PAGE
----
Besides appropriate training, there are a few other things you can do to speed up the healing progress. One effective method for kicking a cold fast is to use a dry sauna for twenty to thirty minutes a day.
The best time to use a dry sauna is after training. The sauna will build up a sweat and supposedly expel the toxins from your body faster. I really believe you can cut the time of a cold in half by using a dry sauna. Just make sure you're not exposed to cold air after using the sauna. Take a shower afterwards, get dried off quickly, and get a nap in. You'll be amazed at how much better you feel.
Massage therapy is another effective method, but not a cool thing to do to the therapist that's working on you, as he or she will most likely catch whatever you have. However, if you happen to know a massage therapist you don't like, now is a perfect time to share the love.
On With Recovery!
No one likes catching a cold or getting smacked with the flu. Regardless, it happens from time to time even to the best of us. Nevertheless, you don't have to take it like a victim. Take charge of the situation. Again, if you're fighting off a cold, it's likely you'll find that you're stronger and may even hit some new personal records. Sounds crazy, but it happens.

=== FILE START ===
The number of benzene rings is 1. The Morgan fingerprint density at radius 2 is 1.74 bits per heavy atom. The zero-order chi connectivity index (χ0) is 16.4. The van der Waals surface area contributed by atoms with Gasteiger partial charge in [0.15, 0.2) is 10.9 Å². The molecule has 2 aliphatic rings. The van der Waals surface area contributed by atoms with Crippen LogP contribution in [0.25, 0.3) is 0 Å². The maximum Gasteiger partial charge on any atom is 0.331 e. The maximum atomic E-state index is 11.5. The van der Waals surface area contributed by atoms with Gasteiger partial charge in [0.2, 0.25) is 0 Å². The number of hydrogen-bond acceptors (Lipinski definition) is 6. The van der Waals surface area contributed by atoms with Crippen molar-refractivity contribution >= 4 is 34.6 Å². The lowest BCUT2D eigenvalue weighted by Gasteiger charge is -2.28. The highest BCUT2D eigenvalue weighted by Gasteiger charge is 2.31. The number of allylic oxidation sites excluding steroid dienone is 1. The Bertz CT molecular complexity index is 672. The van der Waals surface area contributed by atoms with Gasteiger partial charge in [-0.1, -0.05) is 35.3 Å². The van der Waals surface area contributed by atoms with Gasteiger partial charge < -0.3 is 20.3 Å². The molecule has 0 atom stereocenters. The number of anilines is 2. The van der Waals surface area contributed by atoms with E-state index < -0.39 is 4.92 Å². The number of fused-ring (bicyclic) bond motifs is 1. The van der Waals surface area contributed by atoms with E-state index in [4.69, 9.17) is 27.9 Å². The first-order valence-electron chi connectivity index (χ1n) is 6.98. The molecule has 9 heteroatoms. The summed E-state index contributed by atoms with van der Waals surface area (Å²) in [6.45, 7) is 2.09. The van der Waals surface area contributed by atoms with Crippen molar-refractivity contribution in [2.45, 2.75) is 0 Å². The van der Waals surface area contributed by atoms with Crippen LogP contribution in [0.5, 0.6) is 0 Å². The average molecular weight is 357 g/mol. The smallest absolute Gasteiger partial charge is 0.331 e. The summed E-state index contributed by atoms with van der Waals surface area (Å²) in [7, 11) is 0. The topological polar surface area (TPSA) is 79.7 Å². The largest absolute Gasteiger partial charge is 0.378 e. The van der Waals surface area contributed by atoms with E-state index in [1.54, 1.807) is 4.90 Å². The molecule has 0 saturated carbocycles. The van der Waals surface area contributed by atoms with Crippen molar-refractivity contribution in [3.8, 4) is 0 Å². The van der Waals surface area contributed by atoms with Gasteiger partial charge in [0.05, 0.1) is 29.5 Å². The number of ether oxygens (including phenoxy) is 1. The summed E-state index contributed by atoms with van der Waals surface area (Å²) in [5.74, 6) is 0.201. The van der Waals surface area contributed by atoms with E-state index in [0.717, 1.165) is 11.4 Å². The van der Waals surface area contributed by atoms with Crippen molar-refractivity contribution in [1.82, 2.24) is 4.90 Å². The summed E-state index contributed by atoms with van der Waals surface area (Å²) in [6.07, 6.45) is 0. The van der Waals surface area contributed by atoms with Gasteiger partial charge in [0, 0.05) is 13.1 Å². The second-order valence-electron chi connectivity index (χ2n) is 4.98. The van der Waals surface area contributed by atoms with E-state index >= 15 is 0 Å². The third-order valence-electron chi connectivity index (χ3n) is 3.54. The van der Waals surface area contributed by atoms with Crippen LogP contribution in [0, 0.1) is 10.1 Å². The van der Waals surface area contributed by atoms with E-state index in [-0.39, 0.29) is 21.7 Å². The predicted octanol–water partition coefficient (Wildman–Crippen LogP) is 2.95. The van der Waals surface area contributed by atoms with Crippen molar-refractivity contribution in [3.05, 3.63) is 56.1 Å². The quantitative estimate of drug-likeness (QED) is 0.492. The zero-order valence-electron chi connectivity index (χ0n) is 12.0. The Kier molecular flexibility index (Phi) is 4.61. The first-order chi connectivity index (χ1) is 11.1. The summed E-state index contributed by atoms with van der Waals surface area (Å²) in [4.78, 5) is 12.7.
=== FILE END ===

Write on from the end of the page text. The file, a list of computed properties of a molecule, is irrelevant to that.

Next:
Ironically, you'll probably find that you're weaker for the first week after you recover fully. My theory is that the body released a lot of antibodies to fight off the cold, putting you into an imbalanced state. Once you fully recover, your body goes the opposite direction and then eventually comes back to normal.
Use the week that you recover from a cold as a back-off week. Reduce the training intensity so you're in the 70% range and keep the volume moderate. The week after the cold recovery period, you should feel strong and ready to go.
Instead of getting down the next time you catch a cold, get excited as you might have the best training week you've had in a long time!